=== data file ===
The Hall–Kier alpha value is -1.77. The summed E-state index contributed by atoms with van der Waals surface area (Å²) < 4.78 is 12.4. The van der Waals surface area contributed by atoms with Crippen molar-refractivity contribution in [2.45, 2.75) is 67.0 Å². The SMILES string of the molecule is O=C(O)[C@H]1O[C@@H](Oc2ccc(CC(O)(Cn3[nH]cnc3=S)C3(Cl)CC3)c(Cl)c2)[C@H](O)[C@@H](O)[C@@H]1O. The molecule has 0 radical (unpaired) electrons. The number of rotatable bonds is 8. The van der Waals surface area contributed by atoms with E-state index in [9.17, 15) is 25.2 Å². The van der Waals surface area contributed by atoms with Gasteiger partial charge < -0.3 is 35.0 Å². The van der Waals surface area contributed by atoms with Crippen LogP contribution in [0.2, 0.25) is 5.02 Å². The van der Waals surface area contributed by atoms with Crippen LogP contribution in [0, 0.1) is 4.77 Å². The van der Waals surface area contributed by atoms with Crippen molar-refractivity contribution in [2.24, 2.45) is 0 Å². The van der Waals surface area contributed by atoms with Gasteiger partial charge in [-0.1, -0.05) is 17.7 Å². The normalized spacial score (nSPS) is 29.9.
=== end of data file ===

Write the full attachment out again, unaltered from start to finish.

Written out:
The Hall–Kier alpha value is -1.77. The summed E-state index contributed by atoms with van der Waals surface area (Å²) < 4.78 is 12.4. The van der Waals surface area contributed by atoms with Crippen molar-refractivity contribution in [2.45, 2.75) is 67.0 Å². The SMILES string of the molecule is O=C(O)[C@H]1O[C@@H](Oc2ccc(CC(O)(Cn3[nH]cnc3=S)C3(Cl)CC3)c(Cl)c2)[C@H](O)[C@@H](O)[C@@H]1O. The molecule has 0 radical (unpaired) electrons. The number of rotatable bonds is 8. The van der Waals surface area contributed by atoms with E-state index in [9.17, 15) is 25.2 Å². The van der Waals surface area contributed by atoms with Gasteiger partial charge < -0.3 is 35.0 Å². The van der Waals surface area contributed by atoms with Crippen LogP contribution in [0.2, 0.25) is 5.02 Å². The van der Waals surface area contributed by atoms with Crippen LogP contribution in [0, 0.1) is 4.77 Å². The van der Waals surface area contributed by atoms with Crippen molar-refractivity contribution in [2.24, 2.45) is 0 Å². The van der Waals surface area contributed by atoms with Gasteiger partial charge in [-0.1, -0.05) is 17.7 Å². The normalized spacial score (nSPS) is 29.9.